With running costs of around $500,000 per annum, the Medici Archive Project relies on grants and private donations. Funding is largely orchestrated by the President of M.A.P. Hester Diamond in New York. The Medici Archive Alliance offers membership at different donation levels with invitations to glittering events such as Sotheby’s benefit party at
the Palazzo della Gherardesca.

While work is in progress, goodies from the database are available on the Internet, updated quarterly. (http://www.jhu.edu/~medici). Meanwhile for those research students stuck for an original thesis topic, the Archive is a goldmine. At the moment the database can only be accessed at the Metropolitan’s Watson Library, New York and at the Archivio di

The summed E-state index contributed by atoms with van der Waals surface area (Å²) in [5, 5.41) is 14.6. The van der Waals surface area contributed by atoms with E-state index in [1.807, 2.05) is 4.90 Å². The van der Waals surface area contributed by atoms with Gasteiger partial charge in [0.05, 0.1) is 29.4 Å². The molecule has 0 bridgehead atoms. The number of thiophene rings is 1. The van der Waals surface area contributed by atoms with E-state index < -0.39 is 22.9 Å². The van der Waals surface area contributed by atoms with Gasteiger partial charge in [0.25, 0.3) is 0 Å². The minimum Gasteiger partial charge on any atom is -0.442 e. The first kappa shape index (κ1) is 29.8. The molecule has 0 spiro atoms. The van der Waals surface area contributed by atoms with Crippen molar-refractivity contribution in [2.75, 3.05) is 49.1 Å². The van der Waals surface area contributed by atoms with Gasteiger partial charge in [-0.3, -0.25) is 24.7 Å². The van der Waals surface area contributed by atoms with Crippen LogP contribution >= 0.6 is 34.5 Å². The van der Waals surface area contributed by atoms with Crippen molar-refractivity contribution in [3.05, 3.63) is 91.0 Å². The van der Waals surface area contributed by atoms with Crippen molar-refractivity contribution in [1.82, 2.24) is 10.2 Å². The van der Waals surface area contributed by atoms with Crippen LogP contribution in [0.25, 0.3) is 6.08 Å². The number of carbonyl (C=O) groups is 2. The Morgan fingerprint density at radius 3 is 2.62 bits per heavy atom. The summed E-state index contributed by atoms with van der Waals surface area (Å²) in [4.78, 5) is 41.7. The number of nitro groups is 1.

Stato, Florence. It is hoped that other sites shall be added soon. “We want as many people as possible to learn about the Archive and will give the database to appropriate institutions. They only have to ask.”, said
Dr. Goldberg.

Link to the Medici Archive Home Page http://www.mse.jhu.edu/dbases/medici.html